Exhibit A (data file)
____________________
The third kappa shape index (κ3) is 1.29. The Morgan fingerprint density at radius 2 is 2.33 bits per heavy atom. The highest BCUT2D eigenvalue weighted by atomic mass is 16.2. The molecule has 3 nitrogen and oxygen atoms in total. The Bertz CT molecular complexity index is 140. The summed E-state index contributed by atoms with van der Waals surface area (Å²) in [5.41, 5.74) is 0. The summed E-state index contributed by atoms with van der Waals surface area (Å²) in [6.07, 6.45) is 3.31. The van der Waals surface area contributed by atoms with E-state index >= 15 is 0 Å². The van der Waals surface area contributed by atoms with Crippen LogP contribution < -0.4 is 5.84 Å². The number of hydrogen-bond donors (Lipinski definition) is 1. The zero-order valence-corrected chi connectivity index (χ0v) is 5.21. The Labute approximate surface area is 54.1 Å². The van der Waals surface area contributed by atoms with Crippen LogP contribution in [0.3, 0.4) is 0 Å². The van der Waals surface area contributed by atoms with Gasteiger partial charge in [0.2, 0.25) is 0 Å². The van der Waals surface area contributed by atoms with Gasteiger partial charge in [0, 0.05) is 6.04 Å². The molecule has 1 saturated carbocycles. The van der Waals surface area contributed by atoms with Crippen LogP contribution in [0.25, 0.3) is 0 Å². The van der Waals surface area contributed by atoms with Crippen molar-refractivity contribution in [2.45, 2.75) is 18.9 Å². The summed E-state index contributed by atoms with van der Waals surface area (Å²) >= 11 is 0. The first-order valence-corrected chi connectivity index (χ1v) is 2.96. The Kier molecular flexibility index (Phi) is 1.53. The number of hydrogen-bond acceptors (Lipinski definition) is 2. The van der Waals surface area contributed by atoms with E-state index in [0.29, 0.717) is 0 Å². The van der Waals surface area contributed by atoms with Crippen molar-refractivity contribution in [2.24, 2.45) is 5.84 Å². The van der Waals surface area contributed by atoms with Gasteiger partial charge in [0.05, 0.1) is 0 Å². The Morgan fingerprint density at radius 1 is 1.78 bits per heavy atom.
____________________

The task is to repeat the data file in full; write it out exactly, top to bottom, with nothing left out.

The third kappa shape index (κ3) is 1.29. The Morgan fingerprint density at radius 2 is 2.33 bits per heavy atom. The highest BCUT2D eigenvalue weighted by atomic mass is 16.2. The molecule has 3 nitrogen and oxygen atoms in total. The Bertz CT molecular complexity index is 140. The summed E-state index contributed by atoms with van der Waals surface area (Å²) in [5.41, 5.74) is 0. The summed E-state index contributed by atoms with van der Waals surface area (Å²) in [6.07, 6.45) is 3.31. The van der Waals surface area contributed by atoms with E-state index >= 15 is 0 Å². The van der Waals surface area contributed by atoms with Crippen LogP contribution < -0.4 is 5.84 Å². The number of hydrogen-bond donors (Lipinski definition) is 1. The zero-order valence-corrected chi connectivity index (χ0v) is 5.21. The Labute approximate surface area is 54.1 Å². The van der Waals surface area contributed by atoms with Crippen LogP contribution in [0.3, 0.4) is 0 Å². The van der Waals surface area contributed by atoms with Gasteiger partial charge in [0.2, 0.25) is 0 Å². The van der Waals surface area contributed by atoms with Gasteiger partial charge in [0, 0.05) is 6.04 Å². The molecule has 1 saturated carbocycles. The van der Waals surface area contributed by atoms with Crippen LogP contribution in [0.25, 0.3) is 0 Å². The van der Waals surface area contributed by atoms with Crippen molar-refractivity contribution in [2.45, 2.75) is 18.9 Å². The summed E-state index contributed by atoms with van der Waals surface area (Å²) >= 11 is 0. The first-order valence-corrected chi connectivity index (χ1v) is 2.96. The Kier molecular flexibility index (Phi) is 1.53. The number of hydrogen-bond acceptors (Lipinski definition) is 2. The van der Waals surface area contributed by atoms with E-state index in [0.29, 0.717) is 0 Å². The van der Waals surface area contributed by atoms with Crippen molar-refractivity contribution in [2.24, 2.45) is 5.84 Å². The van der Waals surface area contributed by atoms with Gasteiger partial charge in [0.05, 0.1) is 0 Å². The Morgan fingerprint density at radius 1 is 1.78 bits per heavy atom.